Thursday, January 08, 2004

a compendium of viewings

ankahee: Amol Palekar directs and stars in this tale of modern rebellion against the inexplicably horrifying accuracy of destiny. A strong cast boasts Shreeram Lagoo (who does not die at the end of this film!), Deepti Naval, Dina Pathak, and Vidhu Vinod Chopra. Accompanied by a wonderful soundtrack from Jaidev (which won him one of four Sur Singar Samsad Awards) featuring Pandit Bhimsen Joshi and Asha Bhosle. When did they stop making simple effective films like this? National Award wins include Best Film, Best Music and Best Male Playback Singer. An rmim thread offers more plot details and trivia (WARNING: potential spoilers).

out of control: Indian immigrant desperate to get a work permit in the US of A succumbs to the temptation of converting his friendship with a bar crooner into marriage, but ends up with a small amount of bigamy to handle when he is coerced into a traditional marriage back home. While Ritesh Deshmukh's Shah Rukh Khan imitations are funny, there's little in this film of merit. For the most part, the proceedings make you feel like you were watching one of those sidey Italian or martial arts imports where even the English dialogue was overdubbed by "english-is-not-my-first-language" people. More dialogue muting (including the word "a**h***") may be noted. The film will probably go down the river of trivia as the first Hinglish film for Playmate Brande Roderick. One must also note Hrishita Bhatt's continued inability to act. And Satish Kaushik fails any attempts to salvage this well-intentioned misguided missile. Also note that despite filming abroad in the US of A for the most part, a song sequence (involving the desi bride) winds up in good ol' Switzerland. Some things just never change. Keep the remote control handy for skipping through the songs and several dull moments.

jinnah: Jamil Dehlavi's film about the architect of Pakistan got its share of news simply because of the choice of Christopher Lee (a consummate actor unfortunately typecast as Dracula) in the lead role. Naysayers had no cause for concern really, because Lee nails it in the film. Immaculately filmed, this saga unfolds more pages of history that we were denied access to as school-going kids. We were fed a sanitized and woefully biased view of the turbulent years of our country's past. The tape I watched was a recording off a PTV telecast of the film. A PAL to NTSC conversion might have happened, unless someone recorded it off a PTV feed in the US of A. But the audio was clear enough. I especially loved the narrative device: Jinnah dies and enters the halls of the department where the accounting of life and decisions of souls take place. Shashi Kapoor plays the head of the department (credited simply as the narrator). SK has to deal with the arrival of computers and the technology upgrade, which has also caused Jinnah's file to go missing. In the interim, SK discusses Jinnah's life with him (and us), and we are taken back to the important moments of his life, in Christmas-Carol fashion. There's a moment when fate/SK intervenes to abort an attempt on Jinnah's life by the member of an angry mob. Highly recommended. {see also: mii nathuraam goDase bolatoy}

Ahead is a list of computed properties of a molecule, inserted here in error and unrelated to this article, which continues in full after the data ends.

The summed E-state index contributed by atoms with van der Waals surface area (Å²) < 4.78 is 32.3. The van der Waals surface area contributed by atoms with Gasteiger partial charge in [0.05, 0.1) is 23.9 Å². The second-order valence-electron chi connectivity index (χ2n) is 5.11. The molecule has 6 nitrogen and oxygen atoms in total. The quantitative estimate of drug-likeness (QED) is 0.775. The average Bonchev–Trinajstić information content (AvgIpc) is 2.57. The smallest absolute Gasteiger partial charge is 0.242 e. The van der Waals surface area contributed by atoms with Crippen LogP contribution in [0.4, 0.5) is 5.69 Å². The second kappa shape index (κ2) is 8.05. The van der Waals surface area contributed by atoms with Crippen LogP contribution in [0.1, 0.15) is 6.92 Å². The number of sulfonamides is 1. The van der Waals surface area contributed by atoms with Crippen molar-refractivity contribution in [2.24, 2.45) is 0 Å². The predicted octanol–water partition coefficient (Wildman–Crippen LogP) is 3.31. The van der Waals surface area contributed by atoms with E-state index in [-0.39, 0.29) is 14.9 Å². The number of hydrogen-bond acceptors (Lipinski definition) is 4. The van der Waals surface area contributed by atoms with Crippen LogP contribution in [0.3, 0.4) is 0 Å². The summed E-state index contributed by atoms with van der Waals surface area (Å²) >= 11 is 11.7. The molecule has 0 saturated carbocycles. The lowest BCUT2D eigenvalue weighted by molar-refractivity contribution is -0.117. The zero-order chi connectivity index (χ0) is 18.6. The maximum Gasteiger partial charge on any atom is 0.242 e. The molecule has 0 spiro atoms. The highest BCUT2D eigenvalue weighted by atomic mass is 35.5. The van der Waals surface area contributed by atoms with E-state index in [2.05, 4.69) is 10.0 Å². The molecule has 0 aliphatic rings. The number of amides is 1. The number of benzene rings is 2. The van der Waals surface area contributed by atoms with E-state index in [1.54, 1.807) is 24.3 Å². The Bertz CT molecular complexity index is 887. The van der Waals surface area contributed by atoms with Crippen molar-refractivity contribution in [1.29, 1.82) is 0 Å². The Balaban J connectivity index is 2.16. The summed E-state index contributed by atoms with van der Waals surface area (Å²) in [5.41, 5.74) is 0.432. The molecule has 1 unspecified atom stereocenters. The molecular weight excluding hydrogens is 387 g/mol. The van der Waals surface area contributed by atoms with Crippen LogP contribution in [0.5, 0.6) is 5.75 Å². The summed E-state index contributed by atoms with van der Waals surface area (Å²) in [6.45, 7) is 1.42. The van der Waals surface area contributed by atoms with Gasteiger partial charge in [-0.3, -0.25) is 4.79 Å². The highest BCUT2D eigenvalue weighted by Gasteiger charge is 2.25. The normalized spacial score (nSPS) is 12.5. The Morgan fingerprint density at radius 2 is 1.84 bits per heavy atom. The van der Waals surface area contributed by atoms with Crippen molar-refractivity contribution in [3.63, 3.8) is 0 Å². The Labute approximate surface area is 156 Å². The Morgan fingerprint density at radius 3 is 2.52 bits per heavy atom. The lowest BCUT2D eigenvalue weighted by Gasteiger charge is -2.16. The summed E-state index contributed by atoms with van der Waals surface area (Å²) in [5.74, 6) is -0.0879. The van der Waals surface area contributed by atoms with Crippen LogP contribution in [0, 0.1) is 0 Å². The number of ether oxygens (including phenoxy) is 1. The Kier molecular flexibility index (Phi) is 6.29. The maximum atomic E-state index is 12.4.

thirteen conversations about one thing: I remember missing a chance to catch this movie in the theatres, thanks to a phone interview. Probably just as well. The film does not require the big screen to work its magic. Backed by a strong screenplay and excellent performances, the film flits across time and space and present thirteen little segments (12 with intertitles and one prologue) about happiness. Visually there are odes to Edward Hopper (whose paintings explored loneliness among other things). And the church hymn you hear is Psalm 119 sung in German. And the keen-eyed will notice Michael Stipe as one of the executive producers. Personal favourite: "faith is the antithesis of proof".

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